The next important step is making sure the control surfaces of the plane are moving the correct direction. Once you've bound the Tx and Rx, check the movement of the surfaces for correct movement using Page 7 of the manual.

Once you've done all this and reinstalled the prop, I'd say you are ready for the maiden flight. That assumes it's a nice, low-wind day if you're a beginner. That also assumes you know how to use the Tx and some experience with a simulator or RC craft and know something about what to expect. A complete newbie (less than a month of experience, or 10 safe landings, whichever comes last) should be under the instruction of a flight instructor. Things complete newbies may not know about like charging batteries, antenna placement, keeping body parts out of prop arcs, etc. are beyond the scope of this thread. The etc. covers a lot. There are plenty of threads here to help you out so get reading if you're not sure about some aspect of the hobby. I am writing this with a slant towards beginners so I hope I am not insulting the intelligence of the more advanced and intermediate RC pilots out there.

Anyone, especially a beginner will need a large park to fly the EZ, away from people, houses, cars and buildings. If all goes well, you probably can keep the plane within boundaries and there will be no problems. But things don't always go as planned. Things break on the plane, or batteries die at the least opportune times. Such things happen and you can't count on everything going perfectly. Murphy's law still applies. Probably the number 1 reason for my crashes as a beginner was flying in an area too small for the aircraft. Pick as large an area you can find for your first flight. The local flight club may have a program of instruction for beginners. That's a safe way to enter the hobby and minimize the incidence of needing repairs.
Last edited by hifinsword; May 14, 2017 at 09:16 AM.
Apr 18, 2016, 03:53 AM
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Flight review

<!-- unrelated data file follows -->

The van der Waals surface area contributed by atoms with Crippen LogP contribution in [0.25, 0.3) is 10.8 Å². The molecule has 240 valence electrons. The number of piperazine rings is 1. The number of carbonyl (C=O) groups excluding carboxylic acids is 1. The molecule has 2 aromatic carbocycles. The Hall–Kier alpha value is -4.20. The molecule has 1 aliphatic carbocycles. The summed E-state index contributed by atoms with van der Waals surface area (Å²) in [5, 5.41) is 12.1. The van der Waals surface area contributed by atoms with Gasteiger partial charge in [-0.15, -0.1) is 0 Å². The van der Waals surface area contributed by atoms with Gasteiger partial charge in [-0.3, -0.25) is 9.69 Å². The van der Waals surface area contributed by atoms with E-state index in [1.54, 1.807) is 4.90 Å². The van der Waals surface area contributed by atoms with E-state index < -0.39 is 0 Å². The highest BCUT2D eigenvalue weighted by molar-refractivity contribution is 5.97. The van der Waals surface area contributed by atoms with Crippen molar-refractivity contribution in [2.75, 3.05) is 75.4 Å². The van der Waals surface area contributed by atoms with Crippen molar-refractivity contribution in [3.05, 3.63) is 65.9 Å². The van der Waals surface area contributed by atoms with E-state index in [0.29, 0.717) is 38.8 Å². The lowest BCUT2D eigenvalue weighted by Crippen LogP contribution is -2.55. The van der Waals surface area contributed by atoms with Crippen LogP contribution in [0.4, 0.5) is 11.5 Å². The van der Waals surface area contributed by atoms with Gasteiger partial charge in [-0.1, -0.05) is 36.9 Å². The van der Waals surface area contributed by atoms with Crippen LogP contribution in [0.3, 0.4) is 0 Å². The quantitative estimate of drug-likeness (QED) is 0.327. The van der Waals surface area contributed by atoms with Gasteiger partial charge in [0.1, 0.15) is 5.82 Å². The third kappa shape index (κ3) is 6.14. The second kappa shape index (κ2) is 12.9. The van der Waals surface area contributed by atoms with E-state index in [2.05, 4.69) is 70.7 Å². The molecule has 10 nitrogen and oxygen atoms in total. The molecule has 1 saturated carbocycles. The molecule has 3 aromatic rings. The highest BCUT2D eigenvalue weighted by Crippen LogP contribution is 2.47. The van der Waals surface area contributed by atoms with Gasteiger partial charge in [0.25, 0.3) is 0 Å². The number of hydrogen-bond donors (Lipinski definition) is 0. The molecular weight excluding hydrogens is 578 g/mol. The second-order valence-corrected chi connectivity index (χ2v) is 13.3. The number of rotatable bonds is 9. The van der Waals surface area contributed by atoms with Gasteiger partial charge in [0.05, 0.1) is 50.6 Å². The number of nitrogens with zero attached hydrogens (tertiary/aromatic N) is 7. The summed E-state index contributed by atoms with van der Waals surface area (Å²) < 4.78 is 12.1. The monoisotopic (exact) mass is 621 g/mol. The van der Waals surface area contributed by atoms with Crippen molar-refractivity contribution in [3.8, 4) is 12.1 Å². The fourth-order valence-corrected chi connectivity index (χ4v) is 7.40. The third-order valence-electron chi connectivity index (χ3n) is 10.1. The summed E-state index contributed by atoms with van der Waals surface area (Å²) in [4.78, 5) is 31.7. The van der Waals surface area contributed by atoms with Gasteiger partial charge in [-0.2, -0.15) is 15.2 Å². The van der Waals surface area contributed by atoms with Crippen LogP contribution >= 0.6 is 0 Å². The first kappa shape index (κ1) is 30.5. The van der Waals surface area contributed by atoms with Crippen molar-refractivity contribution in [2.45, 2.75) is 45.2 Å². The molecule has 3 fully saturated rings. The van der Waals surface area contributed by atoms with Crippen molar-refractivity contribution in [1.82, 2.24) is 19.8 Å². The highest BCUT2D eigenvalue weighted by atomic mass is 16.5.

DAY 1:
The maiden flight was 16 April. A second flight was also flown the same day to evaluate the effect on CG of a heavier battery. The same 2 batteries were used on 17 April to evaluate the battery placement on the flight characteristics of the plane.

The wind was strong and steady for the most part. Winds were forecast to be 10-15, gusting to 20mph. In actuality they were slightly less, maybe 8-12mph. The temps were very comfortable in the high 60 degree range. The sun was out and the skies blue. I fly at a club field with nothing but farmland and forest around it.

CG IS AT 72mm with the 1300mAh battery
With the OEM battery as far forward against the motor mount as possible, the balance is very slightly nose-heavy. The measurement was 72mm. IOT get to the recommended CG of 60mm I would have to add weight to the nose. This would not make any sense in an aircraft that is already showing signs of being nose-heavy.

I decided to go with the battery as far forward as possible, not add any weight forward, and see how that went. I reasoned that a CG of about one third the wing chord is common. My measured CG of 72 is about 31%. I planned to lift off easily and if things weren't going well, to settle back down. If the RECOMMENDED CG is correct, my plane should be tail-heavy, and it should lift off easily and early. If the plane is slightly nose-heavy as my measured CG suggests, all should be fine.